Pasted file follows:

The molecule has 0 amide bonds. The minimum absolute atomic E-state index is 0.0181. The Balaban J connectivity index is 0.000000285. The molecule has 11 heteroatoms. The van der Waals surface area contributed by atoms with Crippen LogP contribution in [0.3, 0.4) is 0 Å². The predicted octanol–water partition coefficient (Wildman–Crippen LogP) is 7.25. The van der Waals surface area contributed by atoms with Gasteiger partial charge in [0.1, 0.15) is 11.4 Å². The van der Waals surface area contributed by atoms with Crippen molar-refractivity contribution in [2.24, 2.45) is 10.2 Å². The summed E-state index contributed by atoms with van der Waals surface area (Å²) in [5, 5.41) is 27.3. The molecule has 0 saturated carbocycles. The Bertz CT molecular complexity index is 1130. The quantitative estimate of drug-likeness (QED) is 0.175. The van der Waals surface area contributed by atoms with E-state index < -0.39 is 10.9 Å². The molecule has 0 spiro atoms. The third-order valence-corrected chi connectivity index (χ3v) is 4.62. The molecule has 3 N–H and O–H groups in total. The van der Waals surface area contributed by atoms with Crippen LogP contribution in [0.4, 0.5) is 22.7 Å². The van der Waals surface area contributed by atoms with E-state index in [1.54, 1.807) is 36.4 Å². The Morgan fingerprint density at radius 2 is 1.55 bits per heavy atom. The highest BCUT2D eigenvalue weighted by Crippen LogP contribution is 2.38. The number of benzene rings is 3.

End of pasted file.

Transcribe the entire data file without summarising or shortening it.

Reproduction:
The molecule has 0 amide bonds. The minimum absolute atomic E-state index is 0.0181. The Balaban J connectivity index is 0.000000285. The molecule has 11 heteroatoms. The van der Waals surface area contributed by atoms with Crippen LogP contribution in [0.3, 0.4) is 0 Å². The predicted octanol–water partition coefficient (Wildman–Crippen LogP) is 7.25. The van der Waals surface area contributed by atoms with Gasteiger partial charge in [0.1, 0.15) is 11.4 Å². The van der Waals surface area contributed by atoms with Crippen molar-refractivity contribution in [2.24, 2.45) is 10.2 Å². The summed E-state index contributed by atoms with van der Waals surface area (Å²) in [5, 5.41) is 27.3. The molecule has 0 saturated carbocycles. The Bertz CT molecular complexity index is 1130. The quantitative estimate of drug-likeness (QED) is 0.175. The van der Waals surface area contributed by atoms with E-state index < -0.39 is 10.9 Å². The molecule has 0 spiro atoms. The third-order valence-corrected chi connectivity index (χ3v) is 4.62. The molecule has 3 N–H and O–H groups in total. The van der Waals surface area contributed by atoms with Crippen LogP contribution in [0.4, 0.5) is 22.7 Å². The van der Waals surface area contributed by atoms with E-state index in [1.54, 1.807) is 36.4 Å². The Morgan fingerprint density at radius 2 is 1.55 bits per heavy atom. The highest BCUT2D eigenvalue weighted by Crippen LogP contribution is 2.38. The number of benzene rings is 3.